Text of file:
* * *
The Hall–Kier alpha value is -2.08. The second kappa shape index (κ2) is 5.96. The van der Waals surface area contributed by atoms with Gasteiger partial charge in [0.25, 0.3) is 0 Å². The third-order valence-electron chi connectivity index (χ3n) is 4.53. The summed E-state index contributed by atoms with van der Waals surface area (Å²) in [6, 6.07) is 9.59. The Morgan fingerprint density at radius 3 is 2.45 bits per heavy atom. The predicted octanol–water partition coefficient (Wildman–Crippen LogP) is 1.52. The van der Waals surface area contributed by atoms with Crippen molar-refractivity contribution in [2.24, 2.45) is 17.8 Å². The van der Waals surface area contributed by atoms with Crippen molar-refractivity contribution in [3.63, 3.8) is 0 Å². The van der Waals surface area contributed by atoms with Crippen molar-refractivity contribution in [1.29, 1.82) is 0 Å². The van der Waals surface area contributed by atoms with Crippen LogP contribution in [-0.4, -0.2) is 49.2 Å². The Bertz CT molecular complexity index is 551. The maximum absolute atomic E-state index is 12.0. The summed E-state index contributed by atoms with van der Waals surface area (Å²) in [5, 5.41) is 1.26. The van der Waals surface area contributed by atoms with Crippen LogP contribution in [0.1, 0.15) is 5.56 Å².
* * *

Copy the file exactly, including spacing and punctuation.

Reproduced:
The Hall–Kier alpha value is -2.08. The second kappa shape index (κ2) is 5.96. The van der Waals surface area contributed by atoms with Gasteiger partial charge in [0.25, 0.3) is 0 Å². The third-order valence-electron chi connectivity index (χ3n) is 4.53. The summed E-state index contributed by atoms with van der Waals surface area (Å²) in [6, 6.07) is 9.59. The Morgan fingerprint density at radius 3 is 2.45 bits per heavy atom. The predicted octanol–water partition coefficient (Wildman–Crippen LogP) is 1.52. The van der Waals surface area contributed by atoms with Crippen molar-refractivity contribution in [2.24, 2.45) is 17.8 Å². The van der Waals surface area contributed by atoms with Crippen molar-refractivity contribution in [3.63, 3.8) is 0 Å². The van der Waals surface area contributed by atoms with Crippen molar-refractivity contribution in [1.29, 1.82) is 0 Å². The van der Waals surface area contributed by atoms with Crippen LogP contribution in [-0.4, -0.2) is 49.2 Å². The Bertz CT molecular complexity index is 551. The maximum absolute atomic E-state index is 12.0. The summed E-state index contributed by atoms with van der Waals surface area (Å²) in [5, 5.41) is 1.26. The van der Waals surface area contributed by atoms with Crippen LogP contribution in [0.1, 0.15) is 5.56 Å².